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Article | Executive Pay Memo North America

Preparing for GAAP accounting changes: Insurance industry incentive plan design

Executive Compensation|Insurance Consulting and Technology
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By Dom Lebel , Steve Hinden , Max Fogle and Shannon Williams | November 9, 2021

U.S. life and annuity insurers will need to review incentive compensation in light of new standards.

U.S. insurance companies are preparing for the impact of Accounting Standards Update No. 2018-12, Financial Services—Insurance (Topic 944): Targeted Improvements to the Accounting for Long-Duration Contracts (LDTI). The new standards are set to go into effect for public companies for fiscal years beginning after December 15, 2022, and will result in significant changes to financial measures for insurance companies issuing long-duration contracts (e.g., life insurance, disability income, long-term care policies and annuities).

Compensation professionals will need to take action to understand and prepare for the impact of LDTI. Among other changes, LDTI requires that assumptions used for calculating accounting values be updated annually (or more frequently) for all products, whereas current generally accepted accounting principles (GAAP) standards use “locked-in” assumptions throughout the life of a policy for many types of products. This change could drive increased volatility and complexity in financial measures commonly used in incentive plans (including income-based and return measures). Of particular importance for incentive planning, financial reporting for fiscal year 2023 and beyond will not be directly comparable to pre-2023 reporting, and any financial goals set prior to 2023 might not be relevant.

In the near term, companies might want to consider possible approaches to 2022 long-term incentive plan (LTIP) awards that address the challenges caused by the accounting changes. In-progress LTIP grants with performance periods carrying into fiscal year 2023 will also need to be cared for. More generally, companies will want to revalidate whether current incentive designs remain appropriate and whether measures, performance periods, goal setting, and use of adjustments or discretion need to be reconsidered.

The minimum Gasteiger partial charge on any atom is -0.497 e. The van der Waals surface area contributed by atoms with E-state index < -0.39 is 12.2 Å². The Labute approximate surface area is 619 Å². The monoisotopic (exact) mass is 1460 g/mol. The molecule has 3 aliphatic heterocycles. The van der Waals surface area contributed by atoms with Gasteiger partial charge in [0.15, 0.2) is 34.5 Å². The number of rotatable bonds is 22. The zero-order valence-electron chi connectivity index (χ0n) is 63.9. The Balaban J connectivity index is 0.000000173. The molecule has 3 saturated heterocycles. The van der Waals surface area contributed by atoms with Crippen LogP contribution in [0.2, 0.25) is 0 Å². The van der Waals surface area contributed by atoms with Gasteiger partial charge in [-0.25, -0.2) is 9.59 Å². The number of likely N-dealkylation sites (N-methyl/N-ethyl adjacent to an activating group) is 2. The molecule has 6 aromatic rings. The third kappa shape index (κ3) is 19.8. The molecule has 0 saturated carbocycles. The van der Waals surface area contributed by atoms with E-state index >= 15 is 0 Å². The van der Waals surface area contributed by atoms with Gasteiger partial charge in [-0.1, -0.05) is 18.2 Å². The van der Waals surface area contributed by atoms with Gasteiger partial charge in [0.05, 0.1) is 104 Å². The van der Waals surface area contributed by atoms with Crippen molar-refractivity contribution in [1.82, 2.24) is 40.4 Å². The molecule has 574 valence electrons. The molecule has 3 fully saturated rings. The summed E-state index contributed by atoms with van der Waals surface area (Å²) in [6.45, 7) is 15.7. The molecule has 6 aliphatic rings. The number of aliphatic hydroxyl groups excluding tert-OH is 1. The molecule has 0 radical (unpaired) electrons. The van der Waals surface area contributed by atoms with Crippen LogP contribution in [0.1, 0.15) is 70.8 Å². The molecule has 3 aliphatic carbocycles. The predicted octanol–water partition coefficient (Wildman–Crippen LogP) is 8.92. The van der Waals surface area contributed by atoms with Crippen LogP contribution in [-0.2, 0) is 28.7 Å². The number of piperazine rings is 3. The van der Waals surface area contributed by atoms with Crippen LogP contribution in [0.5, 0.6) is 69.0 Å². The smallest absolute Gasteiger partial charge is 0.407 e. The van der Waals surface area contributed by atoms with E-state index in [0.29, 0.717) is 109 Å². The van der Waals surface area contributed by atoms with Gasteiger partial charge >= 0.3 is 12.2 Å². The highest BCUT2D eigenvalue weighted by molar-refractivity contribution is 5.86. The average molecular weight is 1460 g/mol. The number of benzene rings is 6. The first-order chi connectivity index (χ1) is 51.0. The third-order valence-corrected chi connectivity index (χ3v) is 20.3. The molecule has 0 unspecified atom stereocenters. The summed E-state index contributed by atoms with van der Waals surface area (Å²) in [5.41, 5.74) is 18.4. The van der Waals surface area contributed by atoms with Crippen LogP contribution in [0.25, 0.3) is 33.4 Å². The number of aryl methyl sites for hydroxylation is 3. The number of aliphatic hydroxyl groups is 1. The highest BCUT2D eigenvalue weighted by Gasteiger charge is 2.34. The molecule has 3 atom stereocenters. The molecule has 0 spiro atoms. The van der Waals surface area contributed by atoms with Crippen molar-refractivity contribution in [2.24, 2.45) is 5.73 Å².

A high-level action plan is outlined below. Key stakeholders (i.e., executive leadership and the board of directors) should be kept informed of the rule and potential approaches before soliciting their feedback and approval. A close partnership with finance and other areas of the organization (i.e., legal, human resources, investor relations) will be critical. Finally, a successful implementation will require developing and executing on a change management and communication strategy.

Near term (Q4 2021 and Q1 2022) – 2022 LTIP awards

  • Meet with your company’s finance team to discuss the company’s project plan to comply with new standards.
  • Evaluate the impact of standards changes to measures used in LTIP awards to be granted in 2022.
  • Develop an approach to LTIP awards expected to be granted in 2022, including measures, goal setting (threshold/target/maximum), and potential for adjustments or use of discretion.

Medium term (2022) – In-cycle LTIP awards

  • Evaluate the impact of standards changes to measures used in LTIP awards with performance periods that carry into fiscal year 2023.
  • For affected awards, develop approaches to manage the transition to new standards. The approach will need to balance both “fairness” (to both participants and shareholders) with administrative complexity, among other considerations.

Longer term (2022+) – Go-forward AIP and LTIP

  • Review current measures in both annual and long-term incentive plans. Consider the impact of standards changes on volatility and goal setting, and how adjustments/discretion could be appropriately applied.
  • Consider new measures that could align more closely with business strategy and talent objectives. Embedded value measures (including value of new business) could now be relatively more appealing given LDTI required changes to GAAP.

If you have any questions on the accounting changes or on implications for incentive plan design, please do not hesitate to reach out to the authors or another trusted Willis Towers Watson partner.

Authors

Managing Director and Leader, Americas Life Insurance Consulting and Technology

Senior Director, Executive Compensation (Stamford)

Associate Director, Executive Compensation (New York)

Associate, Executive Compensation (New York)

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